January 21st, 2015

DOJ Prosecution Of Individuals – Are Other Factors At Play?

What woudl you doYesterday’s post (here) focused on DOJ FCPA individual prosecutions and highlighted the following facts and figures.

  • Since 2008, the DOJ has charged 99 individuals with FCPA criminal offenses.
  • 58% of the individuals charged by the DOJ with FCPA criminal offenses since 2008 have been in just five cases and 78% of the individuals charged by the DOJ since 2008 have been in just eleven cases.
  • There have been 67 corporate DOJ FCPA enforcement actions since 2008 and of these actions, 50 (or 75%) have not (at least yet) resulted in any DOJ charges against company employees.

These statistics should cause alarm, including at the DOJ as it has long recognized that a corporate-fine only enforcement program is not effective and does not adequately deter future FCPA violations.   For instance, in 1986 John Keeney (Deputy Assistant Attorney General, Criminal Division, DOJ) submitted written responses in the context of Senate hearings concerning a bill to amend the FCPA. He stated as follows:

“If the risk of conduct in violation of the statute becomes merely monetary, the fine will simply become a cost of doing business, payable only upon being caught and in many instances, it will be only a fraction of the profit acquired from the corrupt activity. Absent the threat of incarceration, there may no longer be any compelling need to resist the urge to acquire business in any way possible.”

In 2010 Hank Walther (Deputy Chief Fraud Section) stated that a corporate fine-only FCPA enforcement program allows companies to calculate FCPA settlements as the cost of doing business.

In 2013 Daniel Suleiman (DOJ Deputy Chief of Staff, Criminal division) stated that “there is no greater deterrent to corporate crime that the prospect of prison time … if people don’t go to prison, then enforcement can come to be seen as merely the cost of doing business.”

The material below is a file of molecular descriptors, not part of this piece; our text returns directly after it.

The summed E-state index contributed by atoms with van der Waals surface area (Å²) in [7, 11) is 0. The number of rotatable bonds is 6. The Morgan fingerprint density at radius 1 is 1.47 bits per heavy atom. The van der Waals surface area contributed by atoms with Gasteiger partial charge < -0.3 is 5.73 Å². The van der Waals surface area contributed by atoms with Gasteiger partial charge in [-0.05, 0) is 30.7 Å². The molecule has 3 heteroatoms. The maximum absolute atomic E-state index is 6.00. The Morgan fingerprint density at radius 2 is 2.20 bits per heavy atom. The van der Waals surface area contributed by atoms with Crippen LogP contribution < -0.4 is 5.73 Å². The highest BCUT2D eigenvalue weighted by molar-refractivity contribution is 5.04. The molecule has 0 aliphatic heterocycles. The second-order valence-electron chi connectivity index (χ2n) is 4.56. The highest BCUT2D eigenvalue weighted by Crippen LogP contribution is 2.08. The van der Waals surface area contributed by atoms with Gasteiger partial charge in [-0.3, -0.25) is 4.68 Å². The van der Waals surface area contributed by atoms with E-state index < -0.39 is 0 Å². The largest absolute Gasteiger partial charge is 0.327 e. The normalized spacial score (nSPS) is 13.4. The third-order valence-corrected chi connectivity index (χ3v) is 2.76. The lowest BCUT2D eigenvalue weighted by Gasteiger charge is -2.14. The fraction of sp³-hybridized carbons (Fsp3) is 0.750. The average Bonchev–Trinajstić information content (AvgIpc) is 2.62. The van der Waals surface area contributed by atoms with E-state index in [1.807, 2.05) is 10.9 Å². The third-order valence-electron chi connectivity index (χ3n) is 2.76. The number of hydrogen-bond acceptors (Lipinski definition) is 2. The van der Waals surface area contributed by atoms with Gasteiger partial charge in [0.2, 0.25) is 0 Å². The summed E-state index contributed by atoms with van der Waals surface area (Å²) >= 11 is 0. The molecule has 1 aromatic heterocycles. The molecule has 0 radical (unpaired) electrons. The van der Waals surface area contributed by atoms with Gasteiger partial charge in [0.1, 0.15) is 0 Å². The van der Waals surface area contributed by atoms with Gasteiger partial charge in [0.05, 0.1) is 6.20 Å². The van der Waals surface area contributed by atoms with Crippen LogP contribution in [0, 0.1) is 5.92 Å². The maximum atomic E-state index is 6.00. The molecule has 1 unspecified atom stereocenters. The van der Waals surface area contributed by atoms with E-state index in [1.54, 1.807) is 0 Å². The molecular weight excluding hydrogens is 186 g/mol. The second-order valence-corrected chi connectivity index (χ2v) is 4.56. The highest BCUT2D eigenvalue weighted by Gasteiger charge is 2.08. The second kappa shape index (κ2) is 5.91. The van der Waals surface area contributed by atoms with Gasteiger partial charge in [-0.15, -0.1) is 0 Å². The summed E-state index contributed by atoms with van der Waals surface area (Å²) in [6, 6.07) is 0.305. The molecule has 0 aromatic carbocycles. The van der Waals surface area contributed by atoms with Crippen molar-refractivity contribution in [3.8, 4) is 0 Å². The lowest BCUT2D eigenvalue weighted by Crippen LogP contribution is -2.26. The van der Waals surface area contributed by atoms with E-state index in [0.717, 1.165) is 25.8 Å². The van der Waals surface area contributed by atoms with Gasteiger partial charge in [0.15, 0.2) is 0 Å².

More recently, Patrick Stokes (DOJ FCPA Unit Chief) stated that DOJ is “very focused” on prosecuting individuals as well as companies and that “going after one or the other is not sufficient for deterrence purposes.”

Earlier this week, Deputy Assistant Attorney General Sung-Hee Suh rightly acknowledged that “corporations do not act criminally, but for the actions of individuals.”

In my 2010 Senate FCPA testimony (here), I noted that the absence of individual FCPA charges in most corporate FCPA enforcement actions causes one to legitimately wonder whether the conduct giving rise to the corporate enforcement action was engaged in by ghosts.

Others have rightly asked the “but nobody was charged” question, including James Stewart in a New York Times column highlighted in this previous post.

However, as I stated in my Senate testimony, there is an equally plausible reason why no individuals have been charged in connection with many corporate FCPA enforcement actions.  The reason has to do with the quality and legitimacy of the corporate enforcement action in the first place.

Readers know well of the prevalence of non-prosecution and deferred prosecution agreements (NPAs / DPAs)  in the FCPA context. As highlighted in this recent post, since 2010, 86% of corporate DOJ enforcement actions have involved either an NPA or DPA.

Informed observers also understand how NPAs and DPAs, not subject to any meaningful judicial scrutiny, are often agreed to by companies for reasons of ease and efficiency, and not necessarily because the conduct at issue violates the FCPA.

Indeed, prior to becoming SEC Chair, Mary Jo White stated a “fear [that] the deferred prosecution [agreement] is becoming a vehicle to show results” (here) and former Attorney General Alberto Gonzales has stated as follows.

“It is “easy, much easier quite frankly” for the DOJ to resolve FCPA inquiries with NPAs and DPAs; such resolution vehicles have “less of a toll” on the DOJ’s budget and such agreements “provide revenue” to the DOJ.  It is all “unfortunate”

“In an ironic twist, the more that American companies elect to settle and not force the DOJ to defend its aggressive interpretation of the [FCPA], the more aggressive DOJ has become in its interpretation of the law and its prosecution decisions.”

Moreover, Mark Mendelsohn (former chief of the DOJ’s FCPA Unit), has talked about the “danger” of NPAs and DPAs and how “it is tempting for the [Justice Department] or the SEC…to seek to resolve cases through DPAs or NPAs that don’t actually constitute violations of the law.” (See “Mark Mendelsohn on the Rise of FCPA Enforcement,” 24 Corporate Crime Reporter 35, September 10, 2010).

For more on the above dynamics, see my article “The Facade of FCPA Enforcement.”